• PT Youtube
  • PT Facebook
  • PT Linkedin
  • PT Twitter
1/2/2019

Indorama to Buy Alabama PET Recycler

Facebook Share Icon LinkedIn Share Icon Twitter Share Icon Share by EMail icon Print Icon

Company expands its multiple footprint in recycling to the U.S. 

Share

Facebook Share Icon LinkedIn Share Icon Twitter Share Icon Share by EMail icon Print Icon

Thailand’s Indorama Ventures (IVL; U.S. office in Asheboro, N.C.) has signed an agreement to acquire a recycling facility from Custom Polymers PET, Athens, Ga.

The company entered the recycling business in 2011, with production facilities that transform post-consumer PET bottles into flakes, rPET resins and recycled polyester yarns in Europe, Mexico and Thailand. The Alabama facility—which marks the company’s first U.S. recycling venture--consists of two production lines: one for rPET flake and another for food-grade rPET pellets, with a combined capacity of 68.3 million lbs/year.

According to a company statement, this acquisition will enhance IVF’s capability to drive “closed loop sustainable solutions” while embracing the circular economy. “The acquisition of this recycling facility from Custom Polymers will allow IVL to have a secured supply of rPET flake and food-grade 100% rPET pellets in the US, and this will open up new opportunities to meet the ever increasing food grade rPET demand for more sustainable packaging solutions by major brand owners.”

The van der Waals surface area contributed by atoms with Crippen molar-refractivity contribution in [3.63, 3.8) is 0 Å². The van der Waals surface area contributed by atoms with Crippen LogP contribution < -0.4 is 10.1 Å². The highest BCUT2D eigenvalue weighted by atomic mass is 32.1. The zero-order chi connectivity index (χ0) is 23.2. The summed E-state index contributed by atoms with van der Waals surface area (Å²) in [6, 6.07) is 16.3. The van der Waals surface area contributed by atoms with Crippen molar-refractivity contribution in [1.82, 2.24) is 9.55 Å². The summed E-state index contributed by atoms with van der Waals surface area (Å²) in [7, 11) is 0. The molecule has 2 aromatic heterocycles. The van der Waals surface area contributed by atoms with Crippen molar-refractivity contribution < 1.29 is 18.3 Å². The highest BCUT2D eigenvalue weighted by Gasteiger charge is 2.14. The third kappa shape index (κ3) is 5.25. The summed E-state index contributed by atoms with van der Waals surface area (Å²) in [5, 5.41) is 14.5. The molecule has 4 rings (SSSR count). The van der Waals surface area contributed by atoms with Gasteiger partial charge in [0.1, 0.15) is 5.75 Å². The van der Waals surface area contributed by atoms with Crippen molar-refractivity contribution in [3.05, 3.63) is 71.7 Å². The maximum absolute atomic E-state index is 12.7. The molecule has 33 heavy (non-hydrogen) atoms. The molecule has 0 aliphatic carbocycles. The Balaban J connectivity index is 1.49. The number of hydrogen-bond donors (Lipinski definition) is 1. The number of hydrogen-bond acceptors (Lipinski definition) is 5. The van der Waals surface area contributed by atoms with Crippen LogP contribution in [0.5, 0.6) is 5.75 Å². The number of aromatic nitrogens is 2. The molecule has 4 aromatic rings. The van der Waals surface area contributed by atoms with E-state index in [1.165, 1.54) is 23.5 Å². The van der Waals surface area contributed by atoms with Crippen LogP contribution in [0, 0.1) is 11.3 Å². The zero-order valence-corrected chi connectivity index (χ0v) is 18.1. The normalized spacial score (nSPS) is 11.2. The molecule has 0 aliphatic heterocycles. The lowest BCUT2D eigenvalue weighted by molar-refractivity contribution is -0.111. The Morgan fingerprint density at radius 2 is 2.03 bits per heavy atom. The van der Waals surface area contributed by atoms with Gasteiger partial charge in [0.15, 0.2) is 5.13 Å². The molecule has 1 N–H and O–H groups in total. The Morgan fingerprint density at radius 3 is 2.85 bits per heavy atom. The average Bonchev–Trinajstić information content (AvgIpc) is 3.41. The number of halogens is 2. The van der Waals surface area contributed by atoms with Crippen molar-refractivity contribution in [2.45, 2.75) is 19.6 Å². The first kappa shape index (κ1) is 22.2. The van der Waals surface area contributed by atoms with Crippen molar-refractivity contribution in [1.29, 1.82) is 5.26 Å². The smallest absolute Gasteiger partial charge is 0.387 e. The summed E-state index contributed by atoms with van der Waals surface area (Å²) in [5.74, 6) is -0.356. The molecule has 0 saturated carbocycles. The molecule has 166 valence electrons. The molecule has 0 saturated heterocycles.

RELATED CONTENT

  • PBT & PET Polyester: Part 2 The Performance Factor

    All things being equal, PET will outperform PBT mechanically and thermally. But the processor must dry the material properly and must understand the importance of mold temperature in achieving a degree of crystallinity that allows the natural advantages of the polymer to be realized.

  • How to Optimize Adhesion in Hard-Soft Overmolding

     Over the past decade, soft-touch overmolding has radically changed the look, feel, and function of a broad range of consumer products.

  • The Strain Rate Effect

    The rate of loading for a plastic material is a key component of how we perceive its performance.

Resources